My dad passed away a couple weeks ago. He was, among other things, an artist. This helped me understand at an early age that it was okay for grown ups to keep their imagination and sense of wonder. Dad never liked this Internet thing, but I figure a few words are in order. This is even vaguely game-related.

Dad loved science fiction. He usually devoured a novel in one sitting. There were always lots of books and magazines around the house, especially Analog during its glory years. I loved looking at those classic covers by Kelly Freas and John Schoenherr when I was a kid. Once I started reading them, I loved them even more. These publications fired my imagination and formed the foundation of my future as an artist and a designer of computer games. As a so-called grown up, I've had the pleasure of working with all sorts of artists, writers and engineers to create imaginary worlds, not unlike the ones depicted on those old covers.

I would be doing something completely different for a living if Dad hadn't left this wonderful stuff laying around the house. I'd probably be a mule skinner or something.


Friday, March 02, 2007

A Worthy Enterprise

Well, it was a fine six or so years, but I decided to hang up the ol' Beep spurs a few months ago. Before the usual sympathy notes and garment rending, I wanted to say that this was a decision that actually felt pretty good. Beep, as I know it, actually ended several years ago with the completion of Voodoo Vince. My efforts since then amounted to a case of serious denial. I kept the hope of a Vince sequel or that next big thing alive, but many of you know what the climate is like out there for new IP's or anything with a hint of humor (For all you non-grizzled game industry vets, it's not good).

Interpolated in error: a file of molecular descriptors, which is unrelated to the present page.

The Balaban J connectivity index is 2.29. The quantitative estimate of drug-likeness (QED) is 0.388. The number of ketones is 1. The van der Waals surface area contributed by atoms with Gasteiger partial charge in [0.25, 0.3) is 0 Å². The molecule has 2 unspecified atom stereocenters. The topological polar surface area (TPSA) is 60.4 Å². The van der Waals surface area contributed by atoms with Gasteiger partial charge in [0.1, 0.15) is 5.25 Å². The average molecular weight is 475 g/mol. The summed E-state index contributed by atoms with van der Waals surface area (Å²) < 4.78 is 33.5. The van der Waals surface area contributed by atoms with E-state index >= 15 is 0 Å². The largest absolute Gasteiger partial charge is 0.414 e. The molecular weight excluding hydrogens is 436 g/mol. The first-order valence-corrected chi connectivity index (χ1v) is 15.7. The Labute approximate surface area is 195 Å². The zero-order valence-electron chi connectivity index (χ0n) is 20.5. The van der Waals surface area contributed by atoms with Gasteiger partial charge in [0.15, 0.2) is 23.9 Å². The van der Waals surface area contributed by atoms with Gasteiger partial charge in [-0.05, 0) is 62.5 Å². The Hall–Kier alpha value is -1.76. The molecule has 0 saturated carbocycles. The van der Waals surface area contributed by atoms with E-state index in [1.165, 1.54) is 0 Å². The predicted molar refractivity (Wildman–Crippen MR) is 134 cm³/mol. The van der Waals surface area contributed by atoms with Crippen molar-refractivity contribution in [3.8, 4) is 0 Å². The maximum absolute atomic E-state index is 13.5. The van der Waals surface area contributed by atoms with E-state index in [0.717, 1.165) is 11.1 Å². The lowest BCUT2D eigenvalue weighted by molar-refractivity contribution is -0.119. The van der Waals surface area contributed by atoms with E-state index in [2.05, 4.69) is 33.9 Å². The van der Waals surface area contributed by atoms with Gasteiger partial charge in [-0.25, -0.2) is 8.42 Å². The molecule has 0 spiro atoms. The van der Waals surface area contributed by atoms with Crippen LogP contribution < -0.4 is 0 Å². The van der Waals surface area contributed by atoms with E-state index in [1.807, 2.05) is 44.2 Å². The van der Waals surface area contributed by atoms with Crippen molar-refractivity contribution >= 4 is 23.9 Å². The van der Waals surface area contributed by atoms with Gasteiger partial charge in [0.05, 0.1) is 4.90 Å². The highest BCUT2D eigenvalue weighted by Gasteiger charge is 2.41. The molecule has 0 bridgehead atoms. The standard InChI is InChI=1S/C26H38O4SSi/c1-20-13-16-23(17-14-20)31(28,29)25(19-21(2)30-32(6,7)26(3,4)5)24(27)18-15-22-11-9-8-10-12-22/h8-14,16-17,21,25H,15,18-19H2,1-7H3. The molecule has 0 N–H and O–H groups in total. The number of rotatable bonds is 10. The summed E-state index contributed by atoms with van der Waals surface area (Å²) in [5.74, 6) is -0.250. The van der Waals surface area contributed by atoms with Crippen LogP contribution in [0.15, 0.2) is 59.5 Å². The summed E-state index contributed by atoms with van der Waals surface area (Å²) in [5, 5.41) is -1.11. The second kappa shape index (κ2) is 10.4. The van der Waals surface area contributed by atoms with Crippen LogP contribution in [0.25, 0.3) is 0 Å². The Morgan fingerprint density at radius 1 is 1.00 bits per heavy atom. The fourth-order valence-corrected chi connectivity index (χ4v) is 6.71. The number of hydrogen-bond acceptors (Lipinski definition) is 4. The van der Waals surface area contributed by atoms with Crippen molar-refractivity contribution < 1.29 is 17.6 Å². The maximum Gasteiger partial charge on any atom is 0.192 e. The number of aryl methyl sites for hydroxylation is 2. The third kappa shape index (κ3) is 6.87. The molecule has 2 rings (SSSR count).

Beep Industries was initially created to be an ideal first party developer for Microsoft. I wanted to build games for them from the first day I heard rumors about the Xbox, with the hopes of building a mascot... or at least the mascot's distant cousin once removed. After starting Beep, my partners and I learned everything we could about their process and bent over backwards to be a solid, reliable partner for them.

It worked. I'm told Beep was one of only two developers who never missed a milestone in the history of Microsoft Game Studios. I don't know if that's a fact, but it feels good to believe it. I am immensely proud of what we created. Content always outlives code, and there is some amazing art, stellar music and flat out cool stuff crammed into Voodoo Vince. For that matter, even our code was pretty damn cool. Xbox 360 developers using the Vince.api (and there are many) are still using technology we created during the production of VV.

Above: Company mascots Brenda, Chet and Arichitor. Arichitor got his name from a misspelling of the word "animator" on a magazine subscription my wife used to get at work.

But, future incarnations of Vince were not to be. The market was changing, as was the emphasis on the bottom line. Trapped between these two realities, I guess there was no longer room for a creature like Beep at the table. The fact that all our eggs were in the Xbox basket, and our only game was a wacky little closet hit didn't help when it came to finding a new publisher. The Vince team went their separate ways in 2003, and all but one of my former business partners left the game industry altogether. Two of them are now farmers. I enjoyed my foray into casual games, but I missed that experience of working on something substantial and that particular type of intense teamwork that comes with larger projects.

The good news is, there will be that next big thing, it will just happen under a different roof. I recently accepted a job with a great game studio here in the Seattle area. I'm really excited about it and am looking forward to working on awesome, original games again. I'll post what information I can once things gets rolling there.